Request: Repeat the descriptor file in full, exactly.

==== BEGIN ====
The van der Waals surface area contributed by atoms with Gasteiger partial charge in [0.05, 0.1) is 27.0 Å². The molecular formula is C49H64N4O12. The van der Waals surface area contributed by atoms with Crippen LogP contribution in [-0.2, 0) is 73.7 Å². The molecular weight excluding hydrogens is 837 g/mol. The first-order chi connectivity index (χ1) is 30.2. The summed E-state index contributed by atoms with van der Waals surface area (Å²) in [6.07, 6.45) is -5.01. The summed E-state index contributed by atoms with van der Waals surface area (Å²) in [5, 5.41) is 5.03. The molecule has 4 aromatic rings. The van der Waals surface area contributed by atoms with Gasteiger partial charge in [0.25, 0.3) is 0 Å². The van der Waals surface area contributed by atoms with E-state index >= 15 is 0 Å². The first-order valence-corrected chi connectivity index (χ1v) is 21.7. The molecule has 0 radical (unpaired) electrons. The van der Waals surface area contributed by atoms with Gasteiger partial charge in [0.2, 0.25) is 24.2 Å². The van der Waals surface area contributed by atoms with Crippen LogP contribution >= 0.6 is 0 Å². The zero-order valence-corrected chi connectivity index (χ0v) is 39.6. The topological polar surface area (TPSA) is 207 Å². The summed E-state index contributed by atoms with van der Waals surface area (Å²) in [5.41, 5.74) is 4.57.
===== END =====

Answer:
The van der Waals surface area contributed by atoms with Gasteiger partial charge in [0.05, 0.1) is 27.0 Å². The molecular formula is C49H64N4O12. The van der Waals surface area contributed by atoms with Crippen LogP contribution in [-0.2, 0) is 73.7 Å². The molecular weight excluding hydrogens is 837 g/mol. The first-order chi connectivity index (χ1) is 30.2. The summed E-state index contributed by atoms with van der Waals surface area (Å²) in [6.07, 6.45) is -5.01. The summed E-state index contributed by atoms with van der Waals surface area (Å²) in [5, 5.41) is 5.03. The molecule has 4 aromatic rings. The van der Waals surface area contributed by atoms with Gasteiger partial charge in [0.25, 0.3) is 0 Å². The van der Waals surface area contributed by atoms with E-state index >= 15 is 0 Å². The first-order valence-corrected chi connectivity index (χ1v) is 21.7. The molecule has 0 radical (unpaired) electrons. The van der Waals surface area contributed by atoms with Gasteiger partial charge in [0.2, 0.25) is 24.2 Å². The van der Waals surface area contributed by atoms with Crippen LogP contribution >= 0.6 is 0 Å². The zero-order valence-corrected chi connectivity index (χ0v) is 39.6. The topological polar surface area (TPSA) is 207 Å². The summed E-state index contributed by atoms with van der Waals surface area (Å²) in [5.41, 5.74) is 4.57.